It is easy to imagine a lush, extravagant production of Once on This Island, the 1990 musical by Lynn Ahrens and Stephen Flaherty (who would later collaborate on Ragtime and Seussical). Adapted from My Love, My Love, a novel by the Trinidadian-American author Rosa Guy, Island re-imagines “The Little Mermaid” on an unnamed island in the French Caribbean, “where rivers run deep” and the natives sing and pray to four mercurial deities: Asaka, Mother of the Earth; Agwe, God of Water; Erzulie, Goddess of Love; and Papa Ge, Demon of Death.
At Columbia’s Drama Learning Center, director Stephanie Lynn Williams and the Red Branch Theatre Company have taken a more modest approach—partly a function of limited resources, no doubt, yet also appropriate for this particular musical, which is more or less a fairy tale. Once on This Island is presented as a story told to a little girl on a stormy night—in a flash of theatrical magic, the girl (Mycah Brown) becomes the story’s heroine, Ti Moune, an orphan saved by the gods from drowning and raised by loving foster parents. In another flash (deftly staged by Williams), Little Ti Moune gives way to her older self, who wonders, in the moving solo “Waiting for Life,” why her life was spared. “Don’t single me out,” she begs the gods, “And then forget me.”
The gods hear her prayer and decide to intervene. They arrange for Ti Moune, whose dark skin brands her as a peasant, to fall in love with Daniel Beauxhomme, one of the island’s “grand hommes,” the wealthy, light-skinned people who live on the other side of the mountain. Though a seemingly unbridgeable gulf separates Ti Moune from Daniel, she sets off on a journey to find and win her love.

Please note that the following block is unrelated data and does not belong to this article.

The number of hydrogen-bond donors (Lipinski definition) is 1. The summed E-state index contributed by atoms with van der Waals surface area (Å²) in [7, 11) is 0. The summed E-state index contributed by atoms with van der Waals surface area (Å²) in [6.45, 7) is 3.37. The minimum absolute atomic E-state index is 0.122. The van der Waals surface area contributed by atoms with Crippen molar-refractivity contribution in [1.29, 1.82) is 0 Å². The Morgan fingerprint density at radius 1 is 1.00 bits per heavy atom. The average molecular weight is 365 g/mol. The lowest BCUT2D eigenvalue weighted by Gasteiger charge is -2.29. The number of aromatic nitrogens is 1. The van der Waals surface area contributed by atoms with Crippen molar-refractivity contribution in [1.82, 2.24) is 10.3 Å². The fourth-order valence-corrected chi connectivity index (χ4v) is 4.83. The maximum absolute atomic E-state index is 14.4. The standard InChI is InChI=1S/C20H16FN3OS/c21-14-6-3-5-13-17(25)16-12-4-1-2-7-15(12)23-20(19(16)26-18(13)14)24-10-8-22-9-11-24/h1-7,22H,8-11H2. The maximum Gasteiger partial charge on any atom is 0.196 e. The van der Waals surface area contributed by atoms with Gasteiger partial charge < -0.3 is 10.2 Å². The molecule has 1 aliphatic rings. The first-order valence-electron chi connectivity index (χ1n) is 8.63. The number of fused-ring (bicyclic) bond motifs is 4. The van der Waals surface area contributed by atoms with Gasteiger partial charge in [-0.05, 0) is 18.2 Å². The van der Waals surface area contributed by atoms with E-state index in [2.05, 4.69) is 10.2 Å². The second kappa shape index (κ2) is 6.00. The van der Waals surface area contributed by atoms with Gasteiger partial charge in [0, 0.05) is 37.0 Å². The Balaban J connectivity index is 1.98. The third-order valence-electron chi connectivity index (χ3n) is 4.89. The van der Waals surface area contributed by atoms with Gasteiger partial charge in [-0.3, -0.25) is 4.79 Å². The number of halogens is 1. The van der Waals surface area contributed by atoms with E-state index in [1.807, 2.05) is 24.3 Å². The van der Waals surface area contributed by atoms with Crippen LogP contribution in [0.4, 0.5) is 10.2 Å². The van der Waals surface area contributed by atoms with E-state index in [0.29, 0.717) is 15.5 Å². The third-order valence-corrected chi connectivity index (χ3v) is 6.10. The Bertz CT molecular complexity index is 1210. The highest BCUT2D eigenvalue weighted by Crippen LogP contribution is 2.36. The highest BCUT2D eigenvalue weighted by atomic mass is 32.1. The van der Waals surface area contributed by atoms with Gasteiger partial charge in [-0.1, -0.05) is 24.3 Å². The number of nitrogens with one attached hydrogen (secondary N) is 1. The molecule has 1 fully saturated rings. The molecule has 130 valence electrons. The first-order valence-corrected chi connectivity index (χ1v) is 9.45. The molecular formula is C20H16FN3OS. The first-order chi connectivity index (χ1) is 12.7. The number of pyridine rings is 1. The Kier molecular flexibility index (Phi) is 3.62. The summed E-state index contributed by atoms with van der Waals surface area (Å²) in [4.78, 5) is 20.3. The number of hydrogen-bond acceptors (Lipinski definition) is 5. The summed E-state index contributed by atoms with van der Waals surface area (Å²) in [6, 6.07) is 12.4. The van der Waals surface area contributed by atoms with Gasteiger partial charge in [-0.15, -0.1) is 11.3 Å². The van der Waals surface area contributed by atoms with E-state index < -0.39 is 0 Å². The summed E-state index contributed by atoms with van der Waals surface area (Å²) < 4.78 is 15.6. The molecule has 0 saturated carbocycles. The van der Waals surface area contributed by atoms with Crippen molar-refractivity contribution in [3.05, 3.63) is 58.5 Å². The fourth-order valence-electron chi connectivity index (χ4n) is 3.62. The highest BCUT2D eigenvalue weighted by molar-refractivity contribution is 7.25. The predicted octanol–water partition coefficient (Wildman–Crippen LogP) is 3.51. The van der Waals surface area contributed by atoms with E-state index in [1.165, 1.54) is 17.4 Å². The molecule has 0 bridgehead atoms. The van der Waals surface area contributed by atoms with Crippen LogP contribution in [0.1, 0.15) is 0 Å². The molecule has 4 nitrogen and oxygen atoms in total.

As the older Ti Moune, Anastasia Stewart gives an uneven performance. Her voice is lovely in her middle and lower registers, but she struggles a bit to sustain higher notes. She as well as Michelle Harmon and Wil Lewis III, who play Ti Moune’s foster parents, adopt a measured, almost ritualistic manner of speaking and moving—the effect intensifies the more serious moments, notably Ti Moune’s song of farewell to her parents (“Ti Moune”), but there are trade-offs: for all its high spirits and lively music, the production has surprisingly few laughs, and I suspect the primary reason is its overly formal style.
The show comes most alive when the entire company gathers to sing and dance to Ahrens and Flaherty’s excellent score. Set constructor Corey Brown and scenic painter Erika Hagen frame the action with a jungle-like mesh that seems to sprout from a single, sturdy tree on the apron, but behind the proscenium the stage is bare save for a quartet of vividly painted platforms, one for each god, that double as beds and other set pieces as needed. When Williams and her choreographers—Dawn Barnes, Jason Kimmell, Jenny Male, and Mark Allen, who also serves as dance caption—fill the empty space with motion, the energy pulsing through the theatre is infectious. Though it contains only three musicians, the band conducted by Dustin Merrell produces a full, rich sound.
In addition to the opening number, “We Dance,” which swiftly introduces the island’s religious and caste systems, the ensemble dances give each god an opportunity to steal the spotlight. As Agwe, Cory Jones uses a commanding baritone to conjure a storm in “Rain,” and Samantha McEwen’s Erzulie shines through the beautiful love song, “The Human Heart.” Mark Allen’s Papa Ge is truly creepy as he glides onstage with a retinue of demons to claim a victim in “Forever Yours.” The most joyful music comes from Felicia Akunwafor’s Asaka, who guides Ti Moune to Daniel, accompanied by choruses of birds, frogs, and island breezes, in the rousing celebration of Earth’s bounty, “Mama Will Provide.”